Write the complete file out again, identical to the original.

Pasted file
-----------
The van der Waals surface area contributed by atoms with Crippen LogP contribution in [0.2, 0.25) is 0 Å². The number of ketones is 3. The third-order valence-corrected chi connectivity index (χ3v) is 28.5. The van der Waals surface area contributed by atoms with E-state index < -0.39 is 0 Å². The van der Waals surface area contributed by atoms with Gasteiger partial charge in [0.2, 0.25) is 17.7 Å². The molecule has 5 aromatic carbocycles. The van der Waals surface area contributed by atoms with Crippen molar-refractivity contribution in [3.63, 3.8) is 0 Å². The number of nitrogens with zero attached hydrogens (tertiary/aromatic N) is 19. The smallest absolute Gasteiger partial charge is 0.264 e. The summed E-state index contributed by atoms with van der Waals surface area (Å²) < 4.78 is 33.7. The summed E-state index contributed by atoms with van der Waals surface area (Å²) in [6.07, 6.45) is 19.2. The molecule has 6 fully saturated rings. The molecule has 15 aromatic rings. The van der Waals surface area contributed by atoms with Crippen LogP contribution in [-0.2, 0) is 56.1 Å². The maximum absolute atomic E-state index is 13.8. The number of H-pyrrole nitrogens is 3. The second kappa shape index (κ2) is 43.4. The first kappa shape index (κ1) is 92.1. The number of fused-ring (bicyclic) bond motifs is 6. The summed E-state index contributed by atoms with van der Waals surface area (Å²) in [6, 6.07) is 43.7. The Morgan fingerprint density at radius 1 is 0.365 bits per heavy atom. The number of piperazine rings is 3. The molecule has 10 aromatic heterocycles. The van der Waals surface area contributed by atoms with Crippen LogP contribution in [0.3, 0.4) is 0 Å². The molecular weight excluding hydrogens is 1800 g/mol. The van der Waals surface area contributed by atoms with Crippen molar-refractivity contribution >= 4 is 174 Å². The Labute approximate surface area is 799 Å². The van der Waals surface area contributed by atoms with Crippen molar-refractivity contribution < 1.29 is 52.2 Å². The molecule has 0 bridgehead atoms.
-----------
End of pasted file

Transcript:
The van der Waals surface area contributed by atoms with Crippen LogP contribution in [0.2, 0.25) is 0 Å². The number of ketones is 3. The third-order valence-corrected chi connectivity index (χ3v) is 28.5. The van der Waals surface area contributed by atoms with E-state index < -0.39 is 0 Å². The van der Waals surface area contributed by atoms with Gasteiger partial charge in [0.2, 0.25) is 17.7 Å². The molecule has 5 aromatic carbocycles. The van der Waals surface area contributed by atoms with Crippen molar-refractivity contribution in [3.63, 3.8) is 0 Å². The number of nitrogens with zero attached hydrogens (tertiary/aromatic N) is 19. The smallest absolute Gasteiger partial charge is 0.264 e. The summed E-state index contributed by atoms with van der Waals surface area (Å²) < 4.78 is 33.7. The summed E-state index contributed by atoms with van der Waals surface area (Å²) in [6.07, 6.45) is 19.2. The molecule has 6 fully saturated rings. The molecule has 15 aromatic rings. The van der Waals surface area contributed by atoms with Crippen LogP contribution in [-0.2, 0) is 56.1 Å². The maximum absolute atomic E-state index is 13.8. The number of H-pyrrole nitrogens is 3. The second kappa shape index (κ2) is 43.4. The first kappa shape index (κ1) is 92.1. The number of fused-ring (bicyclic) bond motifs is 6. The summed E-state index contributed by atoms with van der Waals surface area (Å²) in [6, 6.07) is 43.7. The Morgan fingerprint density at radius 1 is 0.365 bits per heavy atom. The number of piperazine rings is 3. The molecule has 10 aromatic heterocycles. The van der Waals surface area contributed by atoms with Crippen LogP contribution in [0.3, 0.4) is 0 Å². The molecular weight excluding hydrogens is 1800 g/mol. The van der Waals surface area contributed by atoms with Crippen molar-refractivity contribution >= 4 is 174 Å². The Labute approximate surface area is 799 Å². The van der Waals surface area contributed by atoms with Crippen molar-refractivity contribution < 1.29 is 52.2 Å². The molecule has 0 bridgehead atoms.